In proportion as territory is extended, its parts lose their relative importance to the whole. Its inhabitants cease to perceive their connection with the state, and are seldom united in the execution of any national, or even of any factious designs. Distance from the seats of administration, and indifference to the persons who contend for preferment, teach the majority to consider themselves as the subjects of a sovereignty, not as the members of a political body. It is even remarkable, that enlargement of territory, by rendering the individual of less consequence to the public, and less able to intrude with his counsel, actually tends to reduce national affairs within a narrower compass, as well as to diminish the numbers who are consulted in legislation, or in other matters of government.
The disorders to which a great empire is exposed, require speedy prevention, vigilance, and quick execution. Distant provinces must be kept in subjection by military force; and the dictatorial powers, which, in free states, are sometimes raised to quell insurrections, or to oppose other occasional evils, appear, under a certain extent of dominion, at all times equally necessary to suspend the dissolution of a body, whose parts were assembled, and must be cemented, by measures forcible, decisive, and secret. Among the circumstances, therefore, which, in the event of national prosperity, and in the result of commercial arts, lead to the establishment of despotism, there is none, perhaps, that arrives at this termination with so sure an aim, as the perpetual enlargement of territory. In every state, the freedom of its members depends on the balance and adjustment of its interior parts; and the existence of any such freedom among mankind, depends on the balance of nations. In the progress of conquest, those who are subdued are said to have lost their liberties; but from the history of mankind, to conquer, or to be conquered, has appeared, in effect, the same.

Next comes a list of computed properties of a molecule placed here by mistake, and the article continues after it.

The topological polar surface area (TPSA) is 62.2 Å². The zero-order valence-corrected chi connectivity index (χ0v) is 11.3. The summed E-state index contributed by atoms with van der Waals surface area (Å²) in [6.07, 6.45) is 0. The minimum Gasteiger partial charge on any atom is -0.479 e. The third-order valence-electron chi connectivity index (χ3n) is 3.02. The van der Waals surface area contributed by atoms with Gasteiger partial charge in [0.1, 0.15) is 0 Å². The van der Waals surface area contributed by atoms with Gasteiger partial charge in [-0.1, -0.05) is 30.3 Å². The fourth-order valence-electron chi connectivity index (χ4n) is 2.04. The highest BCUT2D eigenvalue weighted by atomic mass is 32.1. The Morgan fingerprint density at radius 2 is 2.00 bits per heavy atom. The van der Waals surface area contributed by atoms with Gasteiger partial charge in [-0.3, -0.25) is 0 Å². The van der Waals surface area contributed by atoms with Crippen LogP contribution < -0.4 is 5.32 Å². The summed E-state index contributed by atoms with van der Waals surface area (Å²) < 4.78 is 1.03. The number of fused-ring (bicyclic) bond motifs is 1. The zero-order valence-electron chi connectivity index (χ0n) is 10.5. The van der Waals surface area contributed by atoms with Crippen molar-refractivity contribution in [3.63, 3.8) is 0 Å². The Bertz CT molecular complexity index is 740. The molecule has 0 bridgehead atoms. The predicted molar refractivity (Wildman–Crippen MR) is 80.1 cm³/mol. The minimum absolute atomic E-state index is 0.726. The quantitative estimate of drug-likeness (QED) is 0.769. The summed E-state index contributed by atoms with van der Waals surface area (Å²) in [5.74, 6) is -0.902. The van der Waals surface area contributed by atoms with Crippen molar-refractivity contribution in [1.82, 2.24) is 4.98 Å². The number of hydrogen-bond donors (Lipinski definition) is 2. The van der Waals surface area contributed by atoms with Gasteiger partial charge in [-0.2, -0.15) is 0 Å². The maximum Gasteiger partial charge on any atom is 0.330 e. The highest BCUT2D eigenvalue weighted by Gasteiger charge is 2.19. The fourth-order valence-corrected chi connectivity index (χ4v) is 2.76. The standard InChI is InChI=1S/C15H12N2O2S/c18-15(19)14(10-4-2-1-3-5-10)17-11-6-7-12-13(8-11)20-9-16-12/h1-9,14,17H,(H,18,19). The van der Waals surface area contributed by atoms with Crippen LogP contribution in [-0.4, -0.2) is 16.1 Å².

[* ]Est apud illos et opibus honos; eoque unus imperitat, nullis jam exceptionibus, non precario jure parendi. Nec arma ut apud ceteros Germanos in promiscuo sed clausa sub custode; et quidem servo; &c. Tacitus de Mor. Ger. c. 44.
[* ]M. Antoninus, lib. 1
[* ]Our notion of order in civil society being taken from the analogy of subjects inanimate and dead, is frequently false; we consider commotion and action as contrary to its nature; we think that obedience, secrecy, and the silent passing of affairs through the hands of a few, are its real constituents. The good order of stones in a wall, is their being properly fixed in the places for which they are hewn; were they to stir, the building must fall: but the good order of men in society, is their being placed where they are properly qualified to act. The first is a fabrick made of dead and inanimate parts, the second is made of living and active members. When we seek in society for the order of mere inaction and tranquillity, we forget the nature of our subject, and find the order of slaves, not that of freemen.